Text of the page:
displays
a single button labeled Load Data.
And as before, when I press on that button
the application will issue an HTTP
GET request To an external server, and
that server will
respond, with some complex text,
containing the requested earthquake data.
Okay, so now I'll press the
Load Data button.
There you can see the requested data,
appearing in a text view.
Notice, however, that this time, the HTTP
response headers have been stripped out.
Let's look at the source code and see how
this works.
Now, here I've got the application opened
in the IDE.
Now, I'll open the main activity for this
application.
And here, I'm showing the listener for the
load data button.
As before, when this button is pressed,
the application will create and then
execute an AsyncTask called, HttpGetTask.
Let's look at that class.
When the execute method is called on HTTP
GetTask, the doInBackground
method is invoked.
That method begins by creating a new URL
object, and passing a URL string for the
desired service as a parameter.
The code then calls the open connection
method
on the URL object, which returns an
httpUrlConnection.
This object is then stored in a variable
called HttpURLConnection.
The code continues by getting the HTTP URL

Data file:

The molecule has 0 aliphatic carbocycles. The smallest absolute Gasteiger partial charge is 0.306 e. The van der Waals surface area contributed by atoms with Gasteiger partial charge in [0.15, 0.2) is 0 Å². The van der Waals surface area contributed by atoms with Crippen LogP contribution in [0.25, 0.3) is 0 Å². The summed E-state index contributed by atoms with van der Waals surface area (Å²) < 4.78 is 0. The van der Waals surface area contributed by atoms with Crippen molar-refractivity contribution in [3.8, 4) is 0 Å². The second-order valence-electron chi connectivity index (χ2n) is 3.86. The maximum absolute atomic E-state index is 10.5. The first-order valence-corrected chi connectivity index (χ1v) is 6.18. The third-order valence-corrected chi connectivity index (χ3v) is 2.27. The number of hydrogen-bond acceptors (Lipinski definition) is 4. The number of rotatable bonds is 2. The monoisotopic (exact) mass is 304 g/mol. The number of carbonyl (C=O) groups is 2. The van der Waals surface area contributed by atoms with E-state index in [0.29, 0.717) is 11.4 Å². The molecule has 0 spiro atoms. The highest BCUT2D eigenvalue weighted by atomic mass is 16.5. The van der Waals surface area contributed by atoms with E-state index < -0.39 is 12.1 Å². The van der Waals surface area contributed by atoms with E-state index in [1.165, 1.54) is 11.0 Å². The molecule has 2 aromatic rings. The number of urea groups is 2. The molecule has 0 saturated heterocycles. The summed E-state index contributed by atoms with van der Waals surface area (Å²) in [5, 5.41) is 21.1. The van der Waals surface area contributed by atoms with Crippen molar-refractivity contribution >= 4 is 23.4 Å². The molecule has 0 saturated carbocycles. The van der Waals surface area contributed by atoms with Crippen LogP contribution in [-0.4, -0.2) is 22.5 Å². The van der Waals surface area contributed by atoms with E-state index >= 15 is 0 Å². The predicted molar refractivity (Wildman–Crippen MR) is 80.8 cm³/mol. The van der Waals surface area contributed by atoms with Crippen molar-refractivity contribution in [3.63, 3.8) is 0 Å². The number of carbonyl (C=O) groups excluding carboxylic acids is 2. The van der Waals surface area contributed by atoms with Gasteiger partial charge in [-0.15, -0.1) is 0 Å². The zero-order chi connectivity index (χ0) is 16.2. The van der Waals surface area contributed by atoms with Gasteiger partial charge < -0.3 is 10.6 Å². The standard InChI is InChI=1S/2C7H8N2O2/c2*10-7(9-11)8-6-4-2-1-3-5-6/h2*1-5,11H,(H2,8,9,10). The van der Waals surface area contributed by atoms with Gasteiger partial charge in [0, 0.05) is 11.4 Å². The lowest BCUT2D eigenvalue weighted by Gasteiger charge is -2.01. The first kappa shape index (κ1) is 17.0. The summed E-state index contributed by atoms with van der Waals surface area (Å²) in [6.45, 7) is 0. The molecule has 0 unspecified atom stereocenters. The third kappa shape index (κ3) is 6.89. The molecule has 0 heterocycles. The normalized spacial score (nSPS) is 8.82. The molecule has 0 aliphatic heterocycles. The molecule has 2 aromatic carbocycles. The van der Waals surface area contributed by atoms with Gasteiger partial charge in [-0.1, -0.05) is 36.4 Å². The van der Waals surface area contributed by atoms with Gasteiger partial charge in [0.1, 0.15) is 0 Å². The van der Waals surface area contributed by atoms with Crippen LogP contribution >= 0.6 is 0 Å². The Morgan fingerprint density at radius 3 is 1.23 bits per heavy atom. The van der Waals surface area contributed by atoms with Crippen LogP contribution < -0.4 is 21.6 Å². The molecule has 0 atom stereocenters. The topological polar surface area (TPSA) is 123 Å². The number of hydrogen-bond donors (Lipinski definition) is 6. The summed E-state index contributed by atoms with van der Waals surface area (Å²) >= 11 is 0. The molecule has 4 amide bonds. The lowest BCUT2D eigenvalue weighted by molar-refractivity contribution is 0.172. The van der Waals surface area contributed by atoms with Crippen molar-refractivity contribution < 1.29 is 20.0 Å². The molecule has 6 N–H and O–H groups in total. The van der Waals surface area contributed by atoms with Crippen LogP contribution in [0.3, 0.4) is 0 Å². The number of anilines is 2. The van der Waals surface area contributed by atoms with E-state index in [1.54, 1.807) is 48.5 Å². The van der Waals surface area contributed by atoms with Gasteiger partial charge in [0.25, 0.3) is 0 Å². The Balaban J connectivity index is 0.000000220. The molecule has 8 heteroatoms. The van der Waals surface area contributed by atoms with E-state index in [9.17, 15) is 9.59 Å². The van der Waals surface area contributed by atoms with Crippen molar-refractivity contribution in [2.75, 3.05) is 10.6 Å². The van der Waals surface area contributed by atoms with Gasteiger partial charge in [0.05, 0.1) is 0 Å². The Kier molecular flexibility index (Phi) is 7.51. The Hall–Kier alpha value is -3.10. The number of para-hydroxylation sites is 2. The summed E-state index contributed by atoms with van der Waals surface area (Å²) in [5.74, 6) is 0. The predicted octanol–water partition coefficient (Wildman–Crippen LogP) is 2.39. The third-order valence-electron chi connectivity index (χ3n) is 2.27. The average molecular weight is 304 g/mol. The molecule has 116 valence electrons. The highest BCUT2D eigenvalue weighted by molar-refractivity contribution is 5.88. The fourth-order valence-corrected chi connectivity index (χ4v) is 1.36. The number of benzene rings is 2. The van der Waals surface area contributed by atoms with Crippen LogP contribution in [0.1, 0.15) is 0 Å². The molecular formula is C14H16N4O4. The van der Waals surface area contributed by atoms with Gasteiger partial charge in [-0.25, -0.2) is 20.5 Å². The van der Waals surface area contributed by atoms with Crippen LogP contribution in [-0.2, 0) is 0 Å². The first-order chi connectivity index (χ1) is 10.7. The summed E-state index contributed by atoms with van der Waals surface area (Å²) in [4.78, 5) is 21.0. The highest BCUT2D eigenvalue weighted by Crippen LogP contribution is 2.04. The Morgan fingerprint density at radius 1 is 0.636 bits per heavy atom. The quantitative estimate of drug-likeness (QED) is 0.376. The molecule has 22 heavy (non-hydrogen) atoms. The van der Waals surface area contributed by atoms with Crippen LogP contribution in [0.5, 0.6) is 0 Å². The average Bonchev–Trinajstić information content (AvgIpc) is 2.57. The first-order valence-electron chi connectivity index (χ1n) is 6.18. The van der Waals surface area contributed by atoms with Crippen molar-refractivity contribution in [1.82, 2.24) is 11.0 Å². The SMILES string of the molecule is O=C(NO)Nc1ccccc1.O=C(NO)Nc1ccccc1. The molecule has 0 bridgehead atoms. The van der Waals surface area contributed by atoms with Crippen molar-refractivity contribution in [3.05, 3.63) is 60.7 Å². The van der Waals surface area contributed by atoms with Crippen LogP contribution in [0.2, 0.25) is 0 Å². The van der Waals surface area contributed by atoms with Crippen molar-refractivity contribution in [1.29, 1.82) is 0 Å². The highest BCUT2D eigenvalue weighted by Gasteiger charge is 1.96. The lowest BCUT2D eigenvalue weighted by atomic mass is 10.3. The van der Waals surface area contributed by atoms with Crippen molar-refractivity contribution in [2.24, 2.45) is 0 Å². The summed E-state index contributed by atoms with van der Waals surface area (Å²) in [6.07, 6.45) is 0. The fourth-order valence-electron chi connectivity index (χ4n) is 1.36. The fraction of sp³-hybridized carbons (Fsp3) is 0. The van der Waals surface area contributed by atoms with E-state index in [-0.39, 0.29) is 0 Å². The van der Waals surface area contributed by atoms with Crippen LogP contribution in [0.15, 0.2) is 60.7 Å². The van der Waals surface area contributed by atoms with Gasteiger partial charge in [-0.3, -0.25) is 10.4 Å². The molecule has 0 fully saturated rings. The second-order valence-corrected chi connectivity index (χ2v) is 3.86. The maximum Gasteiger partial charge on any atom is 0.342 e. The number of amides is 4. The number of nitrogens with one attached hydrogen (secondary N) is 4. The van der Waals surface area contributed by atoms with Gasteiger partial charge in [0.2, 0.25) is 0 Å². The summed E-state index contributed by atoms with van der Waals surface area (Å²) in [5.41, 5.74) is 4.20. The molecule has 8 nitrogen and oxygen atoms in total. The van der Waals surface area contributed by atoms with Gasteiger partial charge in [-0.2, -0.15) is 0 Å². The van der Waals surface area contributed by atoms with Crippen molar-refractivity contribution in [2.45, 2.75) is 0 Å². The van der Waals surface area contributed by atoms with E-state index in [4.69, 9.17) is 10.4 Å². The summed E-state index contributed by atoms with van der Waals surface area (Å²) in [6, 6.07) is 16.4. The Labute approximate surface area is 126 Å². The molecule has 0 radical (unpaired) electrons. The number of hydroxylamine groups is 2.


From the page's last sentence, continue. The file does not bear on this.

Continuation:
connection's input stream.
And by passing it through the readStream
method.
And as before, the readStream method,
reads the response data
from the socket's input stream, and then
returns the response,
as a single string.
This time however, the HTTP URL connection
strips off the HTTP response headers and
handles the error checking for you.
Now this string is then passed to the
onPostExecute
method which displays the response in a
text view.
The third class is Android HTTP client.
This class is an implementation of the
Apache project's DefaultHttpClient and it
allows a great deal of customization.
In particular, the class breaks an HTTP
transaction into a
request object and into a response object.
So you can create subclasses
that customize the handling of requests
and their responses.
Now, by this point, you know what the
application looks like,
so let's jump straight into the code and
look at the implementation.
Now, here I've got the networking Android
HTTP client application opened in the IDE.
Now, I'll open the main activity for this
application.
And let's go right to the HTTP get task
class.
That class begins by creating a new
AndroidHttpClient object by calling the
classes newInstance method.
Now, when the doInBackground method is
called, the code creates
an HttpGet object, passing in the URL
string for that request.
Next, it creates a response handler
object.
This object is responsible for handling
the response to the HttpGet request.
In this case, a response handler is of
type basic
response handler.
Which will return the response's body.
Now we'll see a more complex response
handler, later in this lesson.
And finally, the request and the
ResponseHandler, are passed into the
execute method.
Which sends the request, gets the
response, passing it through the
ResponseHandler.
And the
result of all this is then passed on to
onPostExecute.
Which displays the response in a text
field.